In December 1938, the Saint Bon municipal council voted in a land development on the Courchevel and Moriond sites. Even though during the Second World War in 1940, the ski industry came to an abrupt halt, planning nevertheless continued, since the project was privately funded.


Image showing cows grazing in the Three Valleys

Before tourism, mountain life depended on livestock

And so, the future of the Three Valleys was set. The mountain way of life began change in 1941, when a government commission was organised with a brief to study the requirements for such a resort, and a subsequent 83-page report, published in 1942, proposed the development of purpose-built resorts perched high in the snow fields, an innovation in Europe. These centres for international tourism, they concluded, would help to compete with the then fashionable resorts of Sestrieres in Italy, Sun Valley in the USA and Davos in Switzerland.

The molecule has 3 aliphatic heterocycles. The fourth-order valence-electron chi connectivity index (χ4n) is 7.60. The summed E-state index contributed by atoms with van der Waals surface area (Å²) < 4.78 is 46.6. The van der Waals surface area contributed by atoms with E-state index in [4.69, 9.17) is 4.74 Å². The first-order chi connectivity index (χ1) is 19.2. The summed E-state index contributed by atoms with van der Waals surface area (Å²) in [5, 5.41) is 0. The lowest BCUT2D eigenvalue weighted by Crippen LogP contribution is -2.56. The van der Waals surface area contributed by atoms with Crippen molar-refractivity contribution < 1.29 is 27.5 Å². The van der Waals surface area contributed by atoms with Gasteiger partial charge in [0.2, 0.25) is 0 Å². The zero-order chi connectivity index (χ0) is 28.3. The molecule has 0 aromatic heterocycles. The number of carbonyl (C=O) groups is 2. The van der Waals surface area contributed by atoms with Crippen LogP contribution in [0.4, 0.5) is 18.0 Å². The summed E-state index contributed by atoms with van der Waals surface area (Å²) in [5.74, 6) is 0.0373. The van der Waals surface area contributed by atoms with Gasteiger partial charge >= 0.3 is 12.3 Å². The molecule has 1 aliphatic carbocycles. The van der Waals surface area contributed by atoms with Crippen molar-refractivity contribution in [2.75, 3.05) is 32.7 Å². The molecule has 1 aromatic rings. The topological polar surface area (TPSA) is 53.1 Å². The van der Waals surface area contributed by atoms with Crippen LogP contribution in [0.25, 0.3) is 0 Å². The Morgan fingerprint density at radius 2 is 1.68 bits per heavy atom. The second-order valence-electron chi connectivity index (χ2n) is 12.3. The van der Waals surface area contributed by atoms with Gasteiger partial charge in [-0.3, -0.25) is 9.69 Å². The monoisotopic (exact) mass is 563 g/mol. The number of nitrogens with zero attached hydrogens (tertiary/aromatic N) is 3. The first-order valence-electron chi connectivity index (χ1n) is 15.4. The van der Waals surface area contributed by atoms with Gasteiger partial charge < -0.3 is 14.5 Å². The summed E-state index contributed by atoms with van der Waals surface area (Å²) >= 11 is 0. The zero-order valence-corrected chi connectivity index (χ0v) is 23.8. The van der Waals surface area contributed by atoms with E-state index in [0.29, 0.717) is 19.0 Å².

The report proposed development in the Three Valleys on the edge of the Vanoise National Park. The area offered a high annual snowfall on north facing slopes to ensure good conditions, as well as many other slopes whose positioning allowed one to “ski in the sun on pistes in the shade”. The terrain was even and uninterrupted, and allowed for a variety of pistes of differing grades as well as suitable flat areas for the construction of ski villages.